What am I Eating?

I grew up on a diet of Kellog’s cereal, skim milk, white bread, deli ham, peanut butter and jelly, Twinkies and Hostess Cupcakes, Fruit Drinks, Campbell’s soup, Kraft Macaroni and Cheese, Hot Dogs and canned beans, Oreos, Pinwheel (marshmallow) cookie, Hershey candy bars, Ice Cream, Doritos, and soda (in other words- junk!). On a special occasion, my mother would make “greenbean casserole” of which the directions were found on a Campbell’s soup can. We also had a box of Dunkin’ Donuts on some Sundays. If we ever ate “out”, It would be at MacDonald’s or Papa Ginos. I ate this way for 18 years. By the time I graduated from college, the fanciest restaurant I had ever eaten at was a Chinese food restaurant. I grew up on the campus of a private high school and when in session, my family would often eat our dinners in the cafeteria. This is where most of my “nutrition” came from. This diet, along with the criticism and lack of love I was receiving on a daily basis, formed my constitution. Suffice to say, I had a lot to overcome.

I was speaking with a woman who attended my talk recently about our gut issues and she mentioned that 80 year olds are not suffering from these problems (and don’t understand why we are) because they grew up eating real farm food, which provided them with strong constitutions. Until she said that, I hadn’t thought about the role the diet I consumed in my formative years was playing a part in my current state. My heart sank a little more.

After college, living on a very low income, high in college tuition debt, and not yet having learned to cook, I continued to eat cereal, soup, bread, dumplings, candy and cookies as my staples. I lived in a room in an apartment in which I did not feel comfortable. It wasn’t until I moved into my own apartment that I tried cooking fish and other meals for the first time. Ten years ago, feeling heavier than I wanted to, I bought a no carb diet and workout book and began making the recipes from it (as well as following the strength exercises). This was a deprivation diet, and after the initial 2 weeks, I had a hard time sticking with it. However, three meals from the book became my staples over the next years. I would cook batches of turkey chili, Basque chicken, and ratatouille on the weekends, and bring portions into work to have at lunch. One of the recipes was for tumeric chicken strips. Unfortunately, there was a mistake in the recipe, calling for WAY too much of the spice. When I tried it at work the next day, I felt like I was being poisoned! I could not take more than 2 small bites. Since that time, I have not been able to eat tumeric spice again (which is unfortunate as this is a highly anti-inflammatory food!)… The memory of that incident remained too strong in my body. My breakfasts since that time have also been based on a recipe in that cookbook: egg whites (which turn out to be the bad part of the egg for those with autoimmune diseases!) with shitake mushrooms and tomatoes, and turkey bacon. I went back to drinking coffee and eating cookies and chocolate daily to satiate my sweet cravings. I’ve always felt that I needed to have something sweet after every meal.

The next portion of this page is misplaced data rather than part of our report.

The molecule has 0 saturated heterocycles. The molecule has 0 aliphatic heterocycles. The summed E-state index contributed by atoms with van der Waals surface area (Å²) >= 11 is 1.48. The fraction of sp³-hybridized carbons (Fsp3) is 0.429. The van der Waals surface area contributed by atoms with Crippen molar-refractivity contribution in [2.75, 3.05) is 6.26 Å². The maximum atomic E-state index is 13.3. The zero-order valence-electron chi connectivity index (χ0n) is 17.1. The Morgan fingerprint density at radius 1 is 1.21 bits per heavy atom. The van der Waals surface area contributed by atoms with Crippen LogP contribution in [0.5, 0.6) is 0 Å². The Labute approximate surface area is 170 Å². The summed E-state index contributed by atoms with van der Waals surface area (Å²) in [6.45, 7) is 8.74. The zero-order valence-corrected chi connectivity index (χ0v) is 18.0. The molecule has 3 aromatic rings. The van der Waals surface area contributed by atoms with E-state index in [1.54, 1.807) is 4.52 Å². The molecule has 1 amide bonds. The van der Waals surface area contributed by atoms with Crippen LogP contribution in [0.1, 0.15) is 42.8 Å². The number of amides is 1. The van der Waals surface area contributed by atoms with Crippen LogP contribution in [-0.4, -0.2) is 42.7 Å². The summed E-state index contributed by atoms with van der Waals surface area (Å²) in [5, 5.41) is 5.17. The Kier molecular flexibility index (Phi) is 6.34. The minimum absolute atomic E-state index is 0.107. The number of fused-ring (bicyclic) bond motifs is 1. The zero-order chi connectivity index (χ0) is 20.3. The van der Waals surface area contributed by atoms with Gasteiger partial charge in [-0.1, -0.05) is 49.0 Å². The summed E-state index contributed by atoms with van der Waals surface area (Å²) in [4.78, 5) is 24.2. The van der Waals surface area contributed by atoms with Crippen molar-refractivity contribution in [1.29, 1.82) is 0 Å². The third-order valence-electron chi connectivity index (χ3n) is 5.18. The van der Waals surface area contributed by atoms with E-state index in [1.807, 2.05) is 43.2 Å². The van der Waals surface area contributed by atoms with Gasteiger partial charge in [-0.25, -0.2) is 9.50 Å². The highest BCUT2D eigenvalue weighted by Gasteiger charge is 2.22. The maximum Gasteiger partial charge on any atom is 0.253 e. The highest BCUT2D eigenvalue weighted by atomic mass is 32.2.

Since returning home from the PCT, I have not felt like cooking at all (aside from the same breakfasts I just mentioned). Transitioning back to this other life is very, very difficult (today I was thinking about how that time felt and I am very happy that I am no longer in that space!), and cooking for one person is never fun anyway. Because of my continued stomach pain, I was eating Greek yogurt with berries for lunch. And I would buy soup, or already cooked food from the Whole Foods hot bar for dinner. I thought miso soup was a healthy thing to eat throughout the winter.

In the last few weeks, I have discovered that most of the things I thought were “good” for me (eggs, tomatoes, yogurt, miso soup, turkey chili) were actually slowly killing me!

For the last three weeks, my diet has consisted of:

Breakfast:
-A smoothie with spinach, ginger, turmeric, berries, a bit of green powder, a bit of brown rice protein powder, and goat kefir.
This week, I will start to add in some celery, cucumber, and papaya.
-Green tea

Afternoon “snacks”
-Plantain Chips (LOTS of them! This is my new snack since I can’t have any nut butter, bars, or chocolate). I eat two 9 ounce tubs per week.

-8 ounces of Bone Broth per day

-Usually a sauasge

-(On days where I feel REALLY awful, I allow myself to eat some cacao covered coconut pieces)

Dinner:

-Salmon, chicken, or turkey, kimchi, an array of vegetables consisting of any of the following: collard greens, broccoli, avocado, sweet potato, roasted butternut squash, and occasionally a brussel sprout (blech!)